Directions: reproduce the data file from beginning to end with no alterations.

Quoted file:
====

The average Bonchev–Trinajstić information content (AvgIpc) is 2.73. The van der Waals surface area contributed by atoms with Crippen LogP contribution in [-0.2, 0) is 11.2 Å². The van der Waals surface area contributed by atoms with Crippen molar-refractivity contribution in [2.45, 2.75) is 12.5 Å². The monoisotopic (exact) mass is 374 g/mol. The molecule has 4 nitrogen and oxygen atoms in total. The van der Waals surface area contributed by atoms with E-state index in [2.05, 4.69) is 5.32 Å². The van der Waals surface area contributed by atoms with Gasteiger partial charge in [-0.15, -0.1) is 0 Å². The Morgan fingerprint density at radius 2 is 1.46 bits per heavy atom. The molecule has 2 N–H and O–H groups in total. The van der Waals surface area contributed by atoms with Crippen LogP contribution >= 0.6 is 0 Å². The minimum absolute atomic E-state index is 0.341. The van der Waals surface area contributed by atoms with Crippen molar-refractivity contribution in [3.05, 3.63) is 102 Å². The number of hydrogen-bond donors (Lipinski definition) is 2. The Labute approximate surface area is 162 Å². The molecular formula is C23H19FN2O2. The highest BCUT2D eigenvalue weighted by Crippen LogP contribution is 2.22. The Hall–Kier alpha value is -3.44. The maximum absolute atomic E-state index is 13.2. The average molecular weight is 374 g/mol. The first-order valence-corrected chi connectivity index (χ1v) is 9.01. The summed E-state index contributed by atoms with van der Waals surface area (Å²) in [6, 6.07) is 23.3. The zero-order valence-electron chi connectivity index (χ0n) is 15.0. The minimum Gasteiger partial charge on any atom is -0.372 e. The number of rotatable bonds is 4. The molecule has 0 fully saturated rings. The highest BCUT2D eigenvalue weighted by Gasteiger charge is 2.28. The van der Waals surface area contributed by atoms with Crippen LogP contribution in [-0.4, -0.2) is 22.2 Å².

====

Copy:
The average Bonchev–Trinajstić information content (AvgIpc) is 2.73. The van der Waals surface area contributed by atoms with Crippen LogP contribution in [-0.2, 0) is 11.2 Å². The van der Waals surface area contributed by atoms with Crippen molar-refractivity contribution in [2.45, 2.75) is 12.5 Å². The monoisotopic (exact) mass is 374 g/mol. The molecule has 4 nitrogen and oxygen atoms in total. The van der Waals surface area contributed by atoms with E-state index in [2.05, 4.69) is 5.32 Å². The van der Waals surface area contributed by atoms with Gasteiger partial charge in [-0.15, -0.1) is 0 Å². The Morgan fingerprint density at radius 2 is 1.46 bits per heavy atom. The molecule has 2 N–H and O–H groups in total. The van der Waals surface area contributed by atoms with Crippen LogP contribution >= 0.6 is 0 Å². The minimum absolute atomic E-state index is 0.341. The van der Waals surface area contributed by atoms with Crippen molar-refractivity contribution in [3.05, 3.63) is 102 Å². The number of hydrogen-bond donors (Lipinski definition) is 2. The Labute approximate surface area is 162 Å². The molecular formula is C23H19FN2O2. The highest BCUT2D eigenvalue weighted by Crippen LogP contribution is 2.22. The Hall–Kier alpha value is -3.44. The maximum absolute atomic E-state index is 13.2. The average molecular weight is 374 g/mol. The first-order valence-corrected chi connectivity index (χ1v) is 9.01. The summed E-state index contributed by atoms with van der Waals surface area (Å²) in [6, 6.07) is 23.3. The zero-order valence-electron chi connectivity index (χ0n) is 15.0. The minimum Gasteiger partial charge on any atom is -0.372 e. The number of rotatable bonds is 4. The molecule has 0 fully saturated rings. The highest BCUT2D eigenvalue weighted by Gasteiger charge is 2.28. The van der Waals surface area contributed by atoms with Crippen LogP contribution in [-0.4, -0.2) is 22.2 Å².